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Tiller for Recurves

5540 Views 9 Replies 7 Participants Last post by  tpoof
I'm a little confused, exactly what is meant by tiller for recurves and long bows. I realize that with most take down bows, that limbs can be adjusted, but how is it done on one piece bows and what is the result of such adjustments?

Wagoosh
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tiller

tiller on a recurve or longbow is done when making the bow to make sure that the limbs are bending properly that there are no hinges or flat spots proper tiller can be the difference between a good shooting bow or a bad shooting bow hope this helps
 

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Wagoosh -

On one piece bows tiller is built-in to the bow design and actually has two different but related meanings. In general, tiller is the relative strength of one limb to the other. In most, but not all cases, it's handled by the relative amount of reflex built in to the fade-out, but may be handled by actual limb strength (by slightly varying limb width and/or thickness.) In the case of relative reflex, most bows are set to approximately 1/8" lower limb strong, as measured at the end of the fade-out. The typical variance is neutral (0/0) to 1/4" lower limb strong. That works quite well with most bows in most applications.

The other meaning, typically discussed with selfbow is the relative flex along the lenght of the limb, meaning the the limbs bend evenly.

Viper1 out.
 

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Bows are generally tillered with a stiffer lower limb because the shelf is made 2" high of center so the lower limb is effectively longer and thus needs to be stiffer to have about the same flex characteristics as the upper limb. The cams on some of the newer compounds are engineered such that this difference is compensated for by the cams so upper and lower limbs have identical flex and can even be switched.
 

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I was looking at an old classic target recurve (1970, 64", one-piece wooden bow) and discovered that the tiller was 3/4" positive at the top limb.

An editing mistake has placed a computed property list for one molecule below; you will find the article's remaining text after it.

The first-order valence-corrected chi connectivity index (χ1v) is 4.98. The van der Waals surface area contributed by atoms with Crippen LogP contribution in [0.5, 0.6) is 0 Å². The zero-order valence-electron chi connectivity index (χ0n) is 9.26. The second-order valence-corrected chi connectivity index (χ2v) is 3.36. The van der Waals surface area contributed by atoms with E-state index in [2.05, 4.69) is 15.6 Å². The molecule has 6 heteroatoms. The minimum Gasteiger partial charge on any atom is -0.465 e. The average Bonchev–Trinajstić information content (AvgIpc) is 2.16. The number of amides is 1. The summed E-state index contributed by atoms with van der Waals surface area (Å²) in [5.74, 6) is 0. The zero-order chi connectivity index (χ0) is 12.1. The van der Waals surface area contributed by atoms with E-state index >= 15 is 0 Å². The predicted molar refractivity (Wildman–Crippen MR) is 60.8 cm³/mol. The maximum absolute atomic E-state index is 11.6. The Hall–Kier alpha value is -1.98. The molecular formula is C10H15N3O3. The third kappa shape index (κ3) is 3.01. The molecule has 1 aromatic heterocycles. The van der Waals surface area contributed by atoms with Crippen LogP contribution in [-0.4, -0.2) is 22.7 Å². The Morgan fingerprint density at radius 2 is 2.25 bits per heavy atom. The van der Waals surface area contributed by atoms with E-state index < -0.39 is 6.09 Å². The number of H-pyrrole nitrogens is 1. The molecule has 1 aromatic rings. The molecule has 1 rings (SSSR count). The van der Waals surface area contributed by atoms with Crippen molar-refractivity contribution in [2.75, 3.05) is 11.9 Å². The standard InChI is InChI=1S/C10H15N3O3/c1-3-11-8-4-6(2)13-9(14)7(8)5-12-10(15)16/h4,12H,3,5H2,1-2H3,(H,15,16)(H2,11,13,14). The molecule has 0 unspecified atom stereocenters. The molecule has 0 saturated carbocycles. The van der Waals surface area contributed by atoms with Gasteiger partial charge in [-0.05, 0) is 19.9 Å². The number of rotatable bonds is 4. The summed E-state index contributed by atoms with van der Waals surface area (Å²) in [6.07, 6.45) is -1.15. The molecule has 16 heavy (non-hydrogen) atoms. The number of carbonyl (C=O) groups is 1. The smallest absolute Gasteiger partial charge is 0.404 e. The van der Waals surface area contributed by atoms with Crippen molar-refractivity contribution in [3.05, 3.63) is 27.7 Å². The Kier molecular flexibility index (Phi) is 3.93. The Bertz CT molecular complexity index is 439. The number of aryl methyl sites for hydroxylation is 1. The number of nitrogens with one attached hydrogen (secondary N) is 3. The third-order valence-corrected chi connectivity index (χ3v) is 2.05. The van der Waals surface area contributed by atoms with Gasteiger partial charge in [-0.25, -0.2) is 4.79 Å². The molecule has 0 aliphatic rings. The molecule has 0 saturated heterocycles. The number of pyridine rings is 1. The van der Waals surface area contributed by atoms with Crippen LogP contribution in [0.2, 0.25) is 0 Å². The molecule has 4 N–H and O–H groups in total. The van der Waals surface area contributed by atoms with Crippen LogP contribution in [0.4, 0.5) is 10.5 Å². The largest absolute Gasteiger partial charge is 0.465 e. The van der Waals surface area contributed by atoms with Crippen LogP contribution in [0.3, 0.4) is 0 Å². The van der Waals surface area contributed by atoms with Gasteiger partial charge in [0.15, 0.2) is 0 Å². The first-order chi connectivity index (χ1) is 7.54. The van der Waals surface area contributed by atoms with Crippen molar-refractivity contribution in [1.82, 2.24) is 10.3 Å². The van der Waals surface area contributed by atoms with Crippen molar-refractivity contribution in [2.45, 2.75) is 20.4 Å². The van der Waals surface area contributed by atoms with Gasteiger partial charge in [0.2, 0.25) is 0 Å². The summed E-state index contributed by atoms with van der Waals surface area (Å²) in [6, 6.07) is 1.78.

I find it hard to believe that the bow was designed that way. There is no limb twist and no outwardly sign of limb damage. Maybe the bow was stored standing up and the limb could've taken some set? How would this tiller affect the bow's tuning/shooting characteristics?
 

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Piney -

Just to be clear, the term positive has different meanings depending on who you talk to. Is the brace longer at the upper or lower fade out?

Some older, usually entry level, bows had the UPPER limb brace much longer than the lower. (in my terms, a very POSITIVE lower limb). These (sometimes called "chested") configurations were to help increase cast on lower weight bows. A 3/4" variation should be clearly visiable to the naked eye.

If lower limb is weak (taller brace) compare to the upper, then something is amiss and the bow should be horendous to shoot.

Yes, it's also possible that some manufactureing defect caused that to happen with time - unless you have a catalog pic of the bow, no way of telling.

As far as tuning, I have no idea, as I've never tried to tune one of those. Also. not sure I'd be too comphy with it.

Aside, yumi (Japanese bows) are designed with their lower limbs much shorter than their upper limbs and the bow is STRONGLY lower limb positive. I've shoot yumis, but never tried tuning one. Different animal.

Viper1 out.
 

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The brace is longer at the upper limb. The bow was top-of-line target bow in it's day. I've had a bow or two that have had as much as 1/4 longer brace at upper limb with no apparent shooting problems, but 3/4 seems a bit extreme.
 
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